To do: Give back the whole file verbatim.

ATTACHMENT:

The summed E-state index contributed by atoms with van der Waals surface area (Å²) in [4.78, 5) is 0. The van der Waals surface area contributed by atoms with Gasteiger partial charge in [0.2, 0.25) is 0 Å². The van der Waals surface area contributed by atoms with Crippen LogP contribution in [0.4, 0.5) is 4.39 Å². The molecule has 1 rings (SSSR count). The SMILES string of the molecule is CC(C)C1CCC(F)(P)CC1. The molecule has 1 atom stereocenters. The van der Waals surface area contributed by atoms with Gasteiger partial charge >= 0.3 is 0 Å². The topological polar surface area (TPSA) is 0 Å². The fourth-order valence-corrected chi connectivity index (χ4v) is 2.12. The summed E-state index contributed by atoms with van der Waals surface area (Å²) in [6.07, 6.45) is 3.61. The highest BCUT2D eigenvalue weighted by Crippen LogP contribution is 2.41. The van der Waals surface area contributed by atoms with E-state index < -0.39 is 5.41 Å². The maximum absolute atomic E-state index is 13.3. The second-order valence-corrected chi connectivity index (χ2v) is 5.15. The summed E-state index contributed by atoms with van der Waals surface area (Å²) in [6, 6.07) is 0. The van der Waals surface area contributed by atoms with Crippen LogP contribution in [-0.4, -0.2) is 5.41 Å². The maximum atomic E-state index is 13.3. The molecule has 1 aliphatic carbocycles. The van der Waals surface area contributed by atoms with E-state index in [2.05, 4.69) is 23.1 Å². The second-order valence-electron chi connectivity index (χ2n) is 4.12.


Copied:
The summed E-state index contributed by atoms with van der Waals surface area (Å²) in [4.78, 5) is 0. The van der Waals surface area contributed by atoms with Gasteiger partial charge in [0.2, 0.25) is 0 Å². The van der Waals surface area contributed by atoms with Crippen LogP contribution in [0.4, 0.5) is 4.39 Å². The molecule has 1 rings (SSSR count). The SMILES string of the molecule is CC(C)C1CCC(F)(P)CC1. The molecule has 1 atom stereocenters. The van der Waals surface area contributed by atoms with Gasteiger partial charge >= 0.3 is 0 Å². The topological polar surface area (TPSA) is 0 Å². The fourth-order valence-corrected chi connectivity index (χ4v) is 2.12. The summed E-state index contributed by atoms with van der Waals surface area (Å²) in [6.07, 6.45) is 3.61. The highest BCUT2D eigenvalue weighted by Crippen LogP contribution is 2.41. The van der Waals surface area contributed by atoms with E-state index < -0.39 is 5.41 Å². The maximum absolute atomic E-state index is 13.3. The second-order valence-corrected chi connectivity index (χ2v) is 5.15. The summed E-state index contributed by atoms with van der Waals surface area (Å²) in [6, 6.07) is 0. The van der Waals surface area contributed by atoms with Crippen LogP contribution in [-0.4, -0.2) is 5.41 Å². The maximum atomic E-state index is 13.3. The molecule has 1 aliphatic carbocycles. The van der Waals surface area contributed by atoms with E-state index in [2.05, 4.69) is 23.1 Å². The second-order valence-electron chi connectivity index (χ2n) is 4.12.